As a user in the EEA, your approval is needed on a few things. To provide a better website experience, hubpages.com uses cookies (and other similar technologies) and may collect, process, and share personal data. Please choose which areas of our service you consent to our doing so.

    For more information on managing or withdrawing consents and how we handle data, visit our Privacy Policy at: https://hubpages.com/privacy-policy#gdpr

    Show Details
    Necessary
    HubPages Device IDThis is used to identify particular browsers or devices when the access the service, and is used for security reasons.
    LoginThis is necessary to sign in to the HubPages Service.
    Google RecaptchaThis is used to prevent bots and spam. (Privacy Policy)
    AkismetThis is used to detect comment spam. (Privacy Policy)
    HubPages Google AnalyticsThis is used to provide data on traffic to our website, all personally identifyable data is anonymized. (Privacy Policy)
    HubPages Traffic PixelThis is used to collect data on traffic to articles and other pages on our site. Unless you are signed in to a HubPages account, all personally identifiable information is anonymized.
    Amazon Web ServicesThis is a cloud services platform that we used to host our service. (Privacy Policy)
    CloudflareThis is a cloud CDN service that we use to efficiently deliver files required for our service to operate such as javascript, cascading style sheets, images, and videos. (Privacy Policy)
    Google Hosted LibrariesJavascript software libraries such as jQuery are loaded at endpoints on the googleapis.com or gstatic.com domains, for performance and efficiency reasons. (Privacy Policy)
    Features
    Google Custom SearchThis is feature allows you to search the site. (Privacy Policy)
    Google MapsSome articles have Google Maps embedded in them. (Privacy Policy)
    Google ChartsThis is used to display charts and graphs on articles and the author center. (Privacy Policy)
    Google AdSense Host APIThis service allows you to sign up for or associate a Google AdSense account with HubPages, so that you can earn money from ads on your articles. No data is shared unless you engage with this feature. (Privacy Policy)
    Google YouTubeSome articles have YouTube videos embedded in them. (Privacy Policy)
    VimeoSome articles have Vimeo videos embedded in them. (Privacy Policy)
    PaypalThis is used for a registered author who enrolls in the HubPages Earnings program and requests to be paid via PayPal. No data is shared with Paypal unless you engage with this feature. (Privacy Policy)
    Facebook LoginYou can use this to streamline signing up for, or signing in to your Hubpages account. No data is shared with Facebook unless you engage with this feature. (Privacy Policy)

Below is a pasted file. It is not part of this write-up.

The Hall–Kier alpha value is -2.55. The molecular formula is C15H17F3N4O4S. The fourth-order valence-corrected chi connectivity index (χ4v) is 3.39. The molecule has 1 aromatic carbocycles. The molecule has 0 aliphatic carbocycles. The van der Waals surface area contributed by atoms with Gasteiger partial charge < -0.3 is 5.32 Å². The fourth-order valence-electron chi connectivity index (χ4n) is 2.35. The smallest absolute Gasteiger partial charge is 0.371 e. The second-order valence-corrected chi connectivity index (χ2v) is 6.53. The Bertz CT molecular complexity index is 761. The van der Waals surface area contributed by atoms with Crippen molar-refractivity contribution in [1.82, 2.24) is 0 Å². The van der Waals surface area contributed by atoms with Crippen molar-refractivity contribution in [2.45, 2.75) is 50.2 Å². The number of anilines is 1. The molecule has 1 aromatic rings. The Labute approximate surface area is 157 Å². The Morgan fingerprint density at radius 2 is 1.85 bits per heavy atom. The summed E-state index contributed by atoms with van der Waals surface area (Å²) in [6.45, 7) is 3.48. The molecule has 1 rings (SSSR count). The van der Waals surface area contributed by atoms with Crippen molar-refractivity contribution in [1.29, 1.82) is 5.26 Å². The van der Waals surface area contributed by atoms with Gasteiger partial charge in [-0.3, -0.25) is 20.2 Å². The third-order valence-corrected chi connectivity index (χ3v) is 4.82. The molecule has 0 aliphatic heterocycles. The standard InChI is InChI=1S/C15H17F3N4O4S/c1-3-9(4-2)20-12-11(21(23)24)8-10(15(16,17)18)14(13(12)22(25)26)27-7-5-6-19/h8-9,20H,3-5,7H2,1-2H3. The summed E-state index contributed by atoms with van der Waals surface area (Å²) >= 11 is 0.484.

MavenThis supports the Maven widget and search functionality. (Privacy Policy)
    Marketing
    Google AdSenseThis is an ad network. (Privacy Policy)
    Google DoubleClickGoogle provides ad serving technology and runs an ad network. (Privacy Policy)
    Index ExchangeThis is an ad network. (Privacy Policy)
    SovrnThis is an ad network. (Privacy Policy)
    Facebook AdsThis is an ad network. (Privacy Policy)
    Amazon Unified Ad MarketplaceThis is an ad network. (Privacy Policy)
    AppNexusThis is an ad network. (Privacy Policy)
    OpenxThis is an ad network. (Privacy Policy)
    Rubicon ProjectThis is an ad network. (Privacy Policy)
    TripleLiftThis is an ad network. (Privacy Policy)
    Say MediaWe partner with Say Media to deliver ad campaigns on our sites. (Privacy Policy)
    Remarketing PixelsWe may use remarketing pixels from advertising networks such as Google AdWords, Bing Ads, and Facebook in order to advertise the HubPages Service to people that have visited our sites.
    Conversion Tracking PixelsWe may use conversion tracking pixels from advertising networks such as Google AdWords, Bing Ads, and Facebook in order to identify when an advertisement has successfully resulted in the desired action, such as signing up for the HubPages Service or publishing an article on the HubPages Service.
    Statistics
    Author Google AnalyticsThis is used to provide traffic data and reports to the authors of articles on the HubPages Service. (Privacy Policy)
    ComscoreComScore is a media measurement and analytics company providing marketing data and analytics to enterprises, media and advertising agencies, and publishers. Non-consent will result in ComScore only processing obfuscated personal data. (Privacy Policy)
    Amazon Tracking PixelSome articles display amazon products as part of the Amazon Affiliate program, this pixel provides traffic statistics for those products (Privacy Policy)